More recent changes: people of conservative Mennonite backgrounds have moved to Canada from Mexico and Paraguay and joined congregations (sometimes with German being used in services). Hispanic people from Latin America have joined other congregations or started new churches (with Spanish and sometimes English being used).


The EMC's members, adherents, and leaders are diverse in their church and cultural backgrounds. Since the 1940s the EMC has moved consciously beyond its historic German-Dutch cultural roots and has expanded into other cultural groups. Recently it has developed Hispanic congregations. In Canada, worship services are conducted in three languages, with English being most commonly used.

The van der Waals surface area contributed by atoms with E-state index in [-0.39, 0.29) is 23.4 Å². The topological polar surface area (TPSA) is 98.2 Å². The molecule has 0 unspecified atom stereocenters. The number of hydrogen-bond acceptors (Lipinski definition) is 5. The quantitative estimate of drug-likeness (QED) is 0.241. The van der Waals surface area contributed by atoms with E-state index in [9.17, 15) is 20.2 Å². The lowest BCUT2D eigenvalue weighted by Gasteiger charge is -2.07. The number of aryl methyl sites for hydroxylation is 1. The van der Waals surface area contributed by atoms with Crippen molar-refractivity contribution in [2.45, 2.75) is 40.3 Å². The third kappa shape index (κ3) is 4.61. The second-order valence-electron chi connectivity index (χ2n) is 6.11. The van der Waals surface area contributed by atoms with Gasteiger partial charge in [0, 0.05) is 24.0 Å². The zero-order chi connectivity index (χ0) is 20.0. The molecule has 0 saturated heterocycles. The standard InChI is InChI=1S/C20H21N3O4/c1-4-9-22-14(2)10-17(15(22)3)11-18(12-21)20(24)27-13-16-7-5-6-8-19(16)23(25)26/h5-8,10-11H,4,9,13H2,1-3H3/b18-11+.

The denomination celebrated its 200th anniversary in 2012. It stressed the spiritual history of the denomination. The denomination is engaged in a strategic planning process. In December 2012 its conference council delegates approved a grass-roots process to look at its Statement of Faith.


Beliefs and practices of the Evangelical Mennonite Conference are presented in its "Statement of Faith" and "Church Practices," most recently revised in 1994. They reveal evangelical Christian teachings such as the Trinity, humanity's need, salvation through the substitutionary atonement of Jesus Christ, and the expected return of Christ. Underlying these beliefs are the final authority and infallibility of Scripture. The EMC is Arminian in theology: holding to total depravity, conditional election, unlimited atonement, resistible grace, and conditional security. Some members differ individually, more on the final point.

Anabaptist distinctives such as baptism upon confession of faith, non-conformity, mutual accountability, church discipline, congregational governance, non-swearing of oaths, and non-resistance are maintained.